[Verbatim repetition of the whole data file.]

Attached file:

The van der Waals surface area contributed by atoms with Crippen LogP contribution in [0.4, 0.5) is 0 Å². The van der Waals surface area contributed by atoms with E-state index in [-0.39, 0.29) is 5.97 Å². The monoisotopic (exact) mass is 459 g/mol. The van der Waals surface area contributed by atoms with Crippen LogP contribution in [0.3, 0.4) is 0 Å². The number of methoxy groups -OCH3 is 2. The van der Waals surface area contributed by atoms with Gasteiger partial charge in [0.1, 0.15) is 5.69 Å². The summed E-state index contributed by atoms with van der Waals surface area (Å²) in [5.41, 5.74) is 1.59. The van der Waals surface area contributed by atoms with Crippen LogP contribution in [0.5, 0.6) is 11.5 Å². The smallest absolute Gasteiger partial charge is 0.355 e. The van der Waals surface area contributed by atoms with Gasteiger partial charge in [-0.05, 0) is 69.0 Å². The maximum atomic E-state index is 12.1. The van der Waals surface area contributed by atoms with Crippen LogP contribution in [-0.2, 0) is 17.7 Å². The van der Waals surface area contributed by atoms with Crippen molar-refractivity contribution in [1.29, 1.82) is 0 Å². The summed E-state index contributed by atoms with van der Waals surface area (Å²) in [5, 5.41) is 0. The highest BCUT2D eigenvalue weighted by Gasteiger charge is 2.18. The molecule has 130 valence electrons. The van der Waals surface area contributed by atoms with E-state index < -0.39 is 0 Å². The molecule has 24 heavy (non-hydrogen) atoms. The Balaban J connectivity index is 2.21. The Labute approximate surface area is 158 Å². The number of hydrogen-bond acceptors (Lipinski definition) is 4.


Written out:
The van der Waals surface area contributed by atoms with Crippen LogP contribution in [0.4, 0.5) is 0 Å². The van der Waals surface area contributed by atoms with E-state index in [-0.39, 0.29) is 5.97 Å². The monoisotopic (exact) mass is 459 g/mol. The van der Waals surface area contributed by atoms with Crippen LogP contribution in [0.3, 0.4) is 0 Å². The number of methoxy groups -OCH3 is 2. The van der Waals surface area contributed by atoms with Gasteiger partial charge in [0.1, 0.15) is 5.69 Å². The summed E-state index contributed by atoms with van der Waals surface area (Å²) in [5.41, 5.74) is 1.59. The van der Waals surface area contributed by atoms with Crippen LogP contribution in [0.5, 0.6) is 11.5 Å². The smallest absolute Gasteiger partial charge is 0.355 e. The van der Waals surface area contributed by atoms with Gasteiger partial charge in [-0.05, 0) is 69.0 Å². The maximum atomic E-state index is 12.1. The van der Waals surface area contributed by atoms with Crippen LogP contribution in [-0.2, 0) is 17.7 Å². The van der Waals surface area contributed by atoms with Crippen molar-refractivity contribution in [1.29, 1.82) is 0 Å². The summed E-state index contributed by atoms with van der Waals surface area (Å²) in [5, 5.41) is 0. The highest BCUT2D eigenvalue weighted by Gasteiger charge is 2.18. The molecule has 130 valence electrons. The van der Waals surface area contributed by atoms with E-state index < -0.39 is 0 Å². The molecule has 24 heavy (non-hydrogen) atoms. The Balaban J connectivity index is 2.21. The Labute approximate surface area is 158 Å². The number of hydrogen-bond acceptors (Lipinski definition) is 4.